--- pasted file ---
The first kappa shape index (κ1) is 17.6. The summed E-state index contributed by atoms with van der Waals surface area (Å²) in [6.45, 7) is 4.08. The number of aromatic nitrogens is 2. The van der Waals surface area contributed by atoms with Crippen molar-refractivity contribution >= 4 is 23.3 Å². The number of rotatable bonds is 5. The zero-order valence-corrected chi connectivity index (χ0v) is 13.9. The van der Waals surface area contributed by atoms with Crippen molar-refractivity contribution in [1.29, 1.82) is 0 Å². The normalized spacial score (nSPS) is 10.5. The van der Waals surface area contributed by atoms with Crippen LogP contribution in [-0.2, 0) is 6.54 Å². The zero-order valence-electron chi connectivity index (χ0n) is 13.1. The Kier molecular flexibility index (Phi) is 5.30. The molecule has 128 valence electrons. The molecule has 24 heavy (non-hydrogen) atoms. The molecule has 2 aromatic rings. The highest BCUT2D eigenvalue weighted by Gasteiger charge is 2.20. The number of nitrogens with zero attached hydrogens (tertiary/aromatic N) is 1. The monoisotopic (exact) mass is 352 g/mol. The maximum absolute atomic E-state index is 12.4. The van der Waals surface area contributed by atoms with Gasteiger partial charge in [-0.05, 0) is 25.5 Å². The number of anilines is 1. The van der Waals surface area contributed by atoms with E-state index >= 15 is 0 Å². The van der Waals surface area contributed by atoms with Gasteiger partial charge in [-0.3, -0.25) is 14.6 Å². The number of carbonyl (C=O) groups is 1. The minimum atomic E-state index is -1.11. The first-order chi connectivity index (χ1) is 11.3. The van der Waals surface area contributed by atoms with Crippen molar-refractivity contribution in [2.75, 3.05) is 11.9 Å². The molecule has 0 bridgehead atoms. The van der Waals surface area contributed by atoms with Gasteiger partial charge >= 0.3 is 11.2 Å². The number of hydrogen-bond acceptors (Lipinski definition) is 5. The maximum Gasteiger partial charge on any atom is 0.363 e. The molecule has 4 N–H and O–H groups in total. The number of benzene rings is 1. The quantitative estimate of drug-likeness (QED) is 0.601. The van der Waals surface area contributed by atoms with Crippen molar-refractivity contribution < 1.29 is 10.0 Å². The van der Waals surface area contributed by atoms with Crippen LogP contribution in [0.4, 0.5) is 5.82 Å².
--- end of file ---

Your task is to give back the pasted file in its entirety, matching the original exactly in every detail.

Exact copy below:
The first kappa shape index (κ1) is 17.6. The summed E-state index contributed by atoms with van der Waals surface area (Å²) in [6.45, 7) is 4.08. The number of aromatic nitrogens is 2. The van der Waals surface area contributed by atoms with Crippen molar-refractivity contribution >= 4 is 23.3 Å². The number of rotatable bonds is 5. The zero-order valence-corrected chi connectivity index (χ0v) is 13.9. The van der Waals surface area contributed by atoms with Crippen molar-refractivity contribution in [1.29, 1.82) is 0 Å². The normalized spacial score (nSPS) is 10.5. The van der Waals surface area contributed by atoms with Crippen LogP contribution in [-0.2, 0) is 6.54 Å². The zero-order valence-electron chi connectivity index (χ0n) is 13.1. The Kier molecular flexibility index (Phi) is 5.30. The molecule has 128 valence electrons. The molecule has 24 heavy (non-hydrogen) atoms. The molecule has 2 aromatic rings. The highest BCUT2D eigenvalue weighted by Gasteiger charge is 2.20. The number of nitrogens with zero attached hydrogens (tertiary/aromatic N) is 1. The monoisotopic (exact) mass is 352 g/mol. The maximum absolute atomic E-state index is 12.4. The van der Waals surface area contributed by atoms with Gasteiger partial charge in [-0.05, 0) is 25.5 Å². The number of anilines is 1. The van der Waals surface area contributed by atoms with E-state index >= 15 is 0 Å². The van der Waals surface area contributed by atoms with Gasteiger partial charge in [-0.3, -0.25) is 14.6 Å². The number of carbonyl (C=O) groups is 1. The minimum atomic E-state index is -1.11. The first-order chi connectivity index (χ1) is 11.3. The van der Waals surface area contributed by atoms with Crippen molar-refractivity contribution in [2.75, 3.05) is 11.9 Å². The molecule has 0 bridgehead atoms. The van der Waals surface area contributed by atoms with Gasteiger partial charge >= 0.3 is 11.2 Å². The number of hydrogen-bond acceptors (Lipinski definition) is 5. The maximum Gasteiger partial charge on any atom is 0.363 e. The molecule has 4 N–H and O–H groups in total. The number of benzene rings is 1. The quantitative estimate of drug-likeness (QED) is 0.601. The van der Waals surface area contributed by atoms with Crippen molar-refractivity contribution < 1.29 is 10.0 Å². The van der Waals surface area contributed by atoms with Crippen LogP contribution in [0.4, 0.5) is 5.82 Å².